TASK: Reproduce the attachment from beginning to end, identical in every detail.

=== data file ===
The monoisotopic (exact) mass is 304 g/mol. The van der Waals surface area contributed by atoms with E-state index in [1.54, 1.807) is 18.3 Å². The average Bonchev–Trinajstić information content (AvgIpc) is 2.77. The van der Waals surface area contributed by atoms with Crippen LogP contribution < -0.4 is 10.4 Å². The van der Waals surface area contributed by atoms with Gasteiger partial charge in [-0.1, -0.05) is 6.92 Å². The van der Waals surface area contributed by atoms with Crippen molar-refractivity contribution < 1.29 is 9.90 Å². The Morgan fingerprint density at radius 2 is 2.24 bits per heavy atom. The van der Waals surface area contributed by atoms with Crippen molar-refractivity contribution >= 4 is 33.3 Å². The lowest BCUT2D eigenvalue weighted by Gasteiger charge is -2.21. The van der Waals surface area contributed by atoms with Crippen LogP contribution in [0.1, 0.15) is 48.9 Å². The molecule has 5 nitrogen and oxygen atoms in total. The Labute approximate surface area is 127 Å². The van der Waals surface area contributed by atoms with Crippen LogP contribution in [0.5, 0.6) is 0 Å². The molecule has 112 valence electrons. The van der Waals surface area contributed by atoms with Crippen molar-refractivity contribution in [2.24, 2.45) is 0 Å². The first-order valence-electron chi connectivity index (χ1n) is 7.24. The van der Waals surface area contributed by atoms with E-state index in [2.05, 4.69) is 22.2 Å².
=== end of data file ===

The monoisotopic (exact) mass is 304 g/mol. The van der Waals surface area contributed by atoms with E-state index in [1.54, 1.807) is 18.3 Å². The average Bonchev–Trinajstić information content (AvgIpc) is 2.77. The van der Waals surface area contributed by atoms with Crippen LogP contribution < -0.4 is 10.4 Å². The van der Waals surface area contributed by atoms with Gasteiger partial charge in [-0.1, -0.05) is 6.92 Å². The van der Waals surface area contributed by atoms with Crippen molar-refractivity contribution < 1.29 is 9.90 Å². The Morgan fingerprint density at radius 2 is 2.24 bits per heavy atom. The van der Waals surface area contributed by atoms with Crippen molar-refractivity contribution >= 4 is 33.3 Å². The lowest BCUT2D eigenvalue weighted by Gasteiger charge is -2.21. The van der Waals surface area contributed by atoms with Crippen LogP contribution in [0.1, 0.15) is 48.9 Å². The molecule has 5 nitrogen and oxygen atoms in total. The Labute approximate surface area is 127 Å². The van der Waals surface area contributed by atoms with Crippen LogP contribution in [0.5, 0.6) is 0 Å². The molecule has 112 valence electrons. The van der Waals surface area contributed by atoms with Crippen molar-refractivity contribution in [2.24, 2.45) is 0 Å². The first-order valence-electron chi connectivity index (χ1n) is 7.24. The van der Waals surface area contributed by atoms with E-state index in [2.05, 4.69) is 22.2 Å².